Ionized gas at room temperature or non-thermal plasma (NTP) may be a novel method for ablation of solid tumors. Our laboratory has demonstrated the efficacy of NTP in a pre-clinical model of neuroblastoma. We investigated the production of reactive oxygen species (ROS) with NTP treatment as a potential mechanism for the tumor ablation observed.
Neuro2a murine neuroblastoma cells in culture were exposed to increasing amounts of NTP (0, 15, 30, and 60J) and ROS were measured by dihydroethidium staining. Annexin-V assay was used to quantify apoptosis in treated cells. N-acetylcysteine, a ROS scavenger, was utilized to determine if elimination of ROS hindered NTP efficacy. In vivo, a 10mm neuroblastoma was treated with 60J of transdermal NTP and compared to an untreated control. The tumors were sectioned into thirds from the outer surface down. Sections were stained with dihydroethidium and cells were also suspended and analyzed by flow cytometry to determine the production of ROS in the treated tumor.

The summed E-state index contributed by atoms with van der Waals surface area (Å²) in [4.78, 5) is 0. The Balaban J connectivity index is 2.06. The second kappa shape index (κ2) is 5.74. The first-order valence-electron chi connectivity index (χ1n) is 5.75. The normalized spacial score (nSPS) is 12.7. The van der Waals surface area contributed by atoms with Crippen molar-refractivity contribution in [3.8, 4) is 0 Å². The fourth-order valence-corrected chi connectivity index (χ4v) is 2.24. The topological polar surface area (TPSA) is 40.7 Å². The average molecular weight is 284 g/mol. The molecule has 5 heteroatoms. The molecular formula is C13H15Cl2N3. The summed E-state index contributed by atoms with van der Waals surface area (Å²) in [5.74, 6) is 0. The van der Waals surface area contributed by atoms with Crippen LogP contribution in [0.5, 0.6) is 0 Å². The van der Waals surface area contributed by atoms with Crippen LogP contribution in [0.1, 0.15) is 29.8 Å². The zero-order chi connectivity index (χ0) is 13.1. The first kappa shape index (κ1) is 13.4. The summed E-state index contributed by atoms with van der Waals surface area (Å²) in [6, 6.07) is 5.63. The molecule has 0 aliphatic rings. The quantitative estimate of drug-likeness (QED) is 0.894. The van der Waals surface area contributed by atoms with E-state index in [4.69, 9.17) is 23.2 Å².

An increase in ROS formation in Neuro2a cells corresponded to the intensity of NTP treatment (Figure). Apoptotic cell counts also increased concurrently with intensity of treatment. Neuro2a cells pretreated with N-acetylcysteine prior to NTP demonstrated improved viability when compared to control cells. When pretreated with N-acetylcysteine followed by NTP, cells showed resistance to NTP-induced cytotoxicity. (p=.0024). Dihydroethidium median fluorescence intensity as an indicator of ROS production was much higher (34.1) in the outer third of the treated tumor than the mid (2.75) and lower (6.63) thirds. The untreated tumor demonstrated low fluorescence in all thirds (10.7, 7.16, and 6.31).
A correlation between increased ROS and the onset of apoptosis was observed following plasma treatment in-vitro and in-vivo. Non thermal plasma induction of ROS may be a unique method of local tumor ablation.